Thursday 14 July 2011

Some thoughts arising from Alexander Rahr's Interview "Abkhazia and South Ossetia will not return to Georgia‏"

By Metin Sonmez

Q. You used to say that recognition of Abkhazia and South Ossetia by Russia was a “cowboy” deed. What do you think now, was it an emotional decision or a strategic political step?

A. That's a very interesting question, but I have no answer to it yet. We don't have full information about the events which took place in 2008. Russia has been supporting Abkhazia and South Ossetia for 18 years of the conflict with Georgia.

Most of the 1990s, especially when Shevardnadze-protege Andrei Kozyrev served as Boris Yeltsin’s Foreign Minister, Russia’s policy was by no means pro-Abkhazian, a CIS-blockade being imposed along Abkhazia’s River Psou border with Russia.

An excerpt: "Under Yeltsin, in 1994, (immediately after the end of the Georgian-Abkhazian war), Abkhazia was subjected to a severe economic and political blockade. According to these sanctions, no Abkhazian man aged from 16 to 65 could legally cross the Russian-Abkhazian border along the River Psou. The list of what could be taken in and out of the blockaded republic could be written on a scrap of paper. Even ordinary antibiotics, without which no medical institution could function, were prohibited.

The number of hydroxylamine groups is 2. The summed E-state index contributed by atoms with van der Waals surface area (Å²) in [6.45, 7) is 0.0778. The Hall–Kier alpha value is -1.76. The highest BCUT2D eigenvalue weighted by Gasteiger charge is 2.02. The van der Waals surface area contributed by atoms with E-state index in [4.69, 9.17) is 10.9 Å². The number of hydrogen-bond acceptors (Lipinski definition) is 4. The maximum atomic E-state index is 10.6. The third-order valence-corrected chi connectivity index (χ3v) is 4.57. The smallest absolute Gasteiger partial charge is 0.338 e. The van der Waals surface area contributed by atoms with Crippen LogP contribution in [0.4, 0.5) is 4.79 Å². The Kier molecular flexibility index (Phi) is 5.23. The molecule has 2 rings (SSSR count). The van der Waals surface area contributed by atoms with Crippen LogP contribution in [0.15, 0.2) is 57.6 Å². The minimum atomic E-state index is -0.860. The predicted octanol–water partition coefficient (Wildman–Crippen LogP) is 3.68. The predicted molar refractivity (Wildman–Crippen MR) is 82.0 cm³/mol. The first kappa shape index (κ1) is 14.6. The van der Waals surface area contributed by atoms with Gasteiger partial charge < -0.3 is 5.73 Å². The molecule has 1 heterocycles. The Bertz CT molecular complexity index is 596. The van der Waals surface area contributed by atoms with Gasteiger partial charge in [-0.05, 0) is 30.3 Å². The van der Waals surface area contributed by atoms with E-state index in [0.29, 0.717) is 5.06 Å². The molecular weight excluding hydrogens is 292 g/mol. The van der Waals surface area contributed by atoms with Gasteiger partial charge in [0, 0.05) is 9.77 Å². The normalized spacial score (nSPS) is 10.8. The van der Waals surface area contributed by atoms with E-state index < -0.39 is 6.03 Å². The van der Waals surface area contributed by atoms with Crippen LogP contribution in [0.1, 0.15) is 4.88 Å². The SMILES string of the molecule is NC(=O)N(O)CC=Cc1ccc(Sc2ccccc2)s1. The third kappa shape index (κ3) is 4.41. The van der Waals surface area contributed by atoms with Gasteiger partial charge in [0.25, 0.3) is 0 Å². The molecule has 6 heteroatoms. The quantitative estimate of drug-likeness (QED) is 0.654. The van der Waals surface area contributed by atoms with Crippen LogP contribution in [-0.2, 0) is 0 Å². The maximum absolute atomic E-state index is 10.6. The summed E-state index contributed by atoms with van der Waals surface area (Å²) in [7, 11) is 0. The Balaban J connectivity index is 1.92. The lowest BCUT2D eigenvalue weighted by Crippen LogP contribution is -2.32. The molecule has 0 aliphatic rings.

Yeltsin's Russia seemed to be carrying out an experiment on a country that had suffered enormous loss of life, one whose economy and infrastructure had been completely destroyed. The Russian Foreign Minster at the time, Andrei Kozyrev, tried to do all he could to force President Vladislav Ardzinba to become part of Georgia again. But the severe blockade, which lasted until Vladimir Putin came to power, did not break the will of the Abkhazian people to build their own independent nation. It was under President Putin that relations with Abkhazia began to improve gradually." (Lesson to the West: Abkhazian independence is a fact by Inal Khashig).

We all know that it was Georgia that started the 1992-93 war. Sunsequently, Boris Yeltsin, together with Georgia, placed Abkhazia under a regime of sanctions. Indeed there are reasons to believe that Yeltsin actually gave Shevardnadze the green light to attack Abkhazia on 14th August 1992 in the first place.

Excerpt: "Moreover, there were other indications that Russia (Yeltsin) knew of Shevardnadze's plan and was prepared to look the other way. Commenting on the unruly nature of the Kartvelian forces, Shevardnadze remarked that he was against sending his troops into Sukhum: 'I wanted our military units to go around Sukhumi and move to Gagra... When I spoke to Yeltsin on the next day [after the beginning of hostilities], he told me: "The generals can get out of control and you, as a smart man, should know it."'['The Georgian Chronicle', Monthly Bulletin, January-February 1993, p.7.]

Guram Odisharia says (in "Absence of Will" documentary film): "At first the Georgians were better armed. The Russian government gave us a whole tank division. But then they started to arm the Abkhaz too."